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Ugetsu Monogatari

The potter and his wife

The potter and his wife

What a powerful movie! I just bought it because I thought a geisha film might be interesting. I had no idea that this Mizoguchi (see Life of Oharu ) film would be so entralling.

A fusion of two Japanese ghost stories and a story Guy de Maupassant, Ugetsu Monogatari tells the story of two brothers with obsessions that bring their families to ruin. One brother, low class farmer, dreams of becoming a samari; the other, a potter, dreams of making a fortune and showering his wife with luxurious presents. Given their low social status and the hierarchy of the day, both dreams are ridiculous.

Set in a time of civil war, pursuing these dreams results in the families’ destruction, one wife’s murder and the other’s rape and eventual fall into prostitution. Both men are shown as foolish and obsessed and they fall prey to ghosts as they ignore the warnings they receive.

Mizoguchi’s cinematography is exquisite and the composer’s music alluring. Mizoguchi uses cameras as no director I’ve seen does. Viewers are taken to a dreamy sometimes crazy world as they follow the brothers’ obsessions. The story is haunting, and acting, especially the actresses’ performances is quiet and powerful.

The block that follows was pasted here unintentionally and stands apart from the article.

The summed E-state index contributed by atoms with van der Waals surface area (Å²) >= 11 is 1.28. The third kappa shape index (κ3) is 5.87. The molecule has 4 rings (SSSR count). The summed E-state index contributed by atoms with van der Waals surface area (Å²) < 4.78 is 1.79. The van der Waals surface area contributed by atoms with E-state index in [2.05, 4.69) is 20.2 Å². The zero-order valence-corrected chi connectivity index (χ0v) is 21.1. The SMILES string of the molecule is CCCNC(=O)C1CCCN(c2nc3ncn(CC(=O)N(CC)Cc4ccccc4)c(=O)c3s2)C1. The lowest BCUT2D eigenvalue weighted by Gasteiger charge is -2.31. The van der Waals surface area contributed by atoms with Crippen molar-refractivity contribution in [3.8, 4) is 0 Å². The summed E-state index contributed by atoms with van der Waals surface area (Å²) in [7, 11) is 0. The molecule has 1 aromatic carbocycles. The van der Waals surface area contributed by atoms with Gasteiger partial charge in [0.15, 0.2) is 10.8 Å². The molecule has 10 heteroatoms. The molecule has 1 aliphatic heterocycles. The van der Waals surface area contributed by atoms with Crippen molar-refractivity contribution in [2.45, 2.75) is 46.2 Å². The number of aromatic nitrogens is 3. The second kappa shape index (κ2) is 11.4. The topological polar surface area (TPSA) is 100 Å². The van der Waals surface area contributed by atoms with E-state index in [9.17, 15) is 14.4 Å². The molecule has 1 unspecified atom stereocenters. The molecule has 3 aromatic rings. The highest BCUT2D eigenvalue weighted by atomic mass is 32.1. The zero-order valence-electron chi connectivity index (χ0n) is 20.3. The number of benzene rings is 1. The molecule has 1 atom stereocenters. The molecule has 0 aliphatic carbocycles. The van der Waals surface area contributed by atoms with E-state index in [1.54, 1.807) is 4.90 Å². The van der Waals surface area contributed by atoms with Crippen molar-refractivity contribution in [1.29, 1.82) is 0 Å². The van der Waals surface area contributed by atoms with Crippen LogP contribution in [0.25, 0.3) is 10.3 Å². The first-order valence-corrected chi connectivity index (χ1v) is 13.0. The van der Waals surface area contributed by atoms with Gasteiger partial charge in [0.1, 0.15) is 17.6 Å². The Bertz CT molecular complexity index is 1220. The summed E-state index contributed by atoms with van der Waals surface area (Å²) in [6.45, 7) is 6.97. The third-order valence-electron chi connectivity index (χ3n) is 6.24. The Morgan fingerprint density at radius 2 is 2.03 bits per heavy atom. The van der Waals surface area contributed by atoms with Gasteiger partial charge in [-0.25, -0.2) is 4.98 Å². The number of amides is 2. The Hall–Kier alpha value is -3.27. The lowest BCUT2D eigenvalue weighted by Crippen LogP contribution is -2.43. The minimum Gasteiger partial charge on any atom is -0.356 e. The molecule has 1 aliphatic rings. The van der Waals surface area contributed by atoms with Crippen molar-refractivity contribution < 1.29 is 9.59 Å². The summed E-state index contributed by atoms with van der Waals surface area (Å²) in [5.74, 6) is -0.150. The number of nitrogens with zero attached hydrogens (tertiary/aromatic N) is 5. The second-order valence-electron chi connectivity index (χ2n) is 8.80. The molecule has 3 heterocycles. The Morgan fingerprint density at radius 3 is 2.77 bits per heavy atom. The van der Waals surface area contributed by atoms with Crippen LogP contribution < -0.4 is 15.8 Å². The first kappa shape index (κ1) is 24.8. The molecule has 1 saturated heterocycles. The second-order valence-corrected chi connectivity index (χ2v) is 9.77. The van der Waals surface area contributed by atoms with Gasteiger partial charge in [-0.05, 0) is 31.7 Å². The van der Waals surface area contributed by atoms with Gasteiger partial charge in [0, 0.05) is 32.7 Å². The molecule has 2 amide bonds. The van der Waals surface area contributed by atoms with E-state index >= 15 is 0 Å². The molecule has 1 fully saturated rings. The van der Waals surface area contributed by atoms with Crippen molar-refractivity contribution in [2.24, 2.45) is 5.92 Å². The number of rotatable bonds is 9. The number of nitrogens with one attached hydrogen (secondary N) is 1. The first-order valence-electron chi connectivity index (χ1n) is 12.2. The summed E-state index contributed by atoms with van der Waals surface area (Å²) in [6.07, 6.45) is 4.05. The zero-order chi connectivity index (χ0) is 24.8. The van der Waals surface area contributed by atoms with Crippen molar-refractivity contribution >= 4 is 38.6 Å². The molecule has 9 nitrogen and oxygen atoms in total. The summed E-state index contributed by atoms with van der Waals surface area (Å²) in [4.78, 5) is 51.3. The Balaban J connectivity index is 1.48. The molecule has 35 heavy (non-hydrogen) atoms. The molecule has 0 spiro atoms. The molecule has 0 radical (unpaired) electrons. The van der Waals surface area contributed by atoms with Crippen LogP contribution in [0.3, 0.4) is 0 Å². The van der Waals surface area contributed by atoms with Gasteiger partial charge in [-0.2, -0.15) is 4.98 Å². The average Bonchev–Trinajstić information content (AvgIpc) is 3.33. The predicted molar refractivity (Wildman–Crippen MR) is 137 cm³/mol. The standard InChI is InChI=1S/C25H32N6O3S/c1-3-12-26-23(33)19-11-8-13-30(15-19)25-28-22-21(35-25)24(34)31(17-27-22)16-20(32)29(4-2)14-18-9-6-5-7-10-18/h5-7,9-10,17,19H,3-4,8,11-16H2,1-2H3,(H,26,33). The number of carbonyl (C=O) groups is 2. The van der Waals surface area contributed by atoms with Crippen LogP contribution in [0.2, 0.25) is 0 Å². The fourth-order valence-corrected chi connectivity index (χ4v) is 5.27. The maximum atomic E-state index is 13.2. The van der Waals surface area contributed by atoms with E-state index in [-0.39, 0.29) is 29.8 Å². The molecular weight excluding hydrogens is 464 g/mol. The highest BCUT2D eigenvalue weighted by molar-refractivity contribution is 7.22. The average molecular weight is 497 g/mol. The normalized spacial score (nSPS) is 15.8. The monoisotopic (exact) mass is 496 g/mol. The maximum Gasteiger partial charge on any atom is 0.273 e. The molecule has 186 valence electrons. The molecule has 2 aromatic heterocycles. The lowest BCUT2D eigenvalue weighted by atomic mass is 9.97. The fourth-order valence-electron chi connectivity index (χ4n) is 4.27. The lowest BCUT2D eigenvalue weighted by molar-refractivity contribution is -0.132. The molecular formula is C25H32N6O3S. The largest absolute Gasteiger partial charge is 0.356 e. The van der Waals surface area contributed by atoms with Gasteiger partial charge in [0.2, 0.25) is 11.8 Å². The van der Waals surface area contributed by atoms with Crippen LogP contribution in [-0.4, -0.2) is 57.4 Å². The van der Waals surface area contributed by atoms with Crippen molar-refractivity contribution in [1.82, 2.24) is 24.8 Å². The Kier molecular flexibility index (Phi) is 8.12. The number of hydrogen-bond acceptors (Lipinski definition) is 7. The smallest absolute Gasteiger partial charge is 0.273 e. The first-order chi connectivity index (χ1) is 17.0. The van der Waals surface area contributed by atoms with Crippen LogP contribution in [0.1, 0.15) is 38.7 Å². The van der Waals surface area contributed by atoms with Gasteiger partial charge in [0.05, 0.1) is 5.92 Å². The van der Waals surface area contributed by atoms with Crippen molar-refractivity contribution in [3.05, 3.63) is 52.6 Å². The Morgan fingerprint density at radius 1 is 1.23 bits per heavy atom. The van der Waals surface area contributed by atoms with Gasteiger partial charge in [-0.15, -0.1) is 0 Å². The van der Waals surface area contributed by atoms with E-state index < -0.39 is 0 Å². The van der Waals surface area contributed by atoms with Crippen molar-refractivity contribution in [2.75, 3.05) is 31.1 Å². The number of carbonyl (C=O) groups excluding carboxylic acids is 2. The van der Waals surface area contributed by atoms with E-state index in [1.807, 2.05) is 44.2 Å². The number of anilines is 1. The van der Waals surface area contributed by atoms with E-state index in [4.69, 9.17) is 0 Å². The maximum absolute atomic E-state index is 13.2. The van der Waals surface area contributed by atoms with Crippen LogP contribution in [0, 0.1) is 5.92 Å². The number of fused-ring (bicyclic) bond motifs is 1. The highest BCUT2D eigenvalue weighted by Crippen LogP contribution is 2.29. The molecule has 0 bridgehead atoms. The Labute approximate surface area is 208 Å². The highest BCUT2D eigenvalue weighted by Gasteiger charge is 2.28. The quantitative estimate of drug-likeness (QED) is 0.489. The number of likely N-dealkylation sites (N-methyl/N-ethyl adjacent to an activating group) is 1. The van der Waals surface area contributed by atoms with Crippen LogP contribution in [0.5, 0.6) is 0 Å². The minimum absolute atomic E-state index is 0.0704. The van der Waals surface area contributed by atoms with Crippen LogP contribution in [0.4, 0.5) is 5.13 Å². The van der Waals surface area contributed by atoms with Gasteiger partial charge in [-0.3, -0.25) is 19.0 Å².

Though the story features rape, murder, beheadings Mizoguchi spares viewers gore. He knows that less is more and that he can convey what he needs to without being graphic.

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I watched with the Criterion Collection commentary on, which helped me appreciate the story and production. I might not have realized that the princess was a ghost till the end as I lacked a knowledge of how Japanese ghosts operate. A Western ghost would not have been so subtly portrayed. This is definitely a movie I’d watch again.

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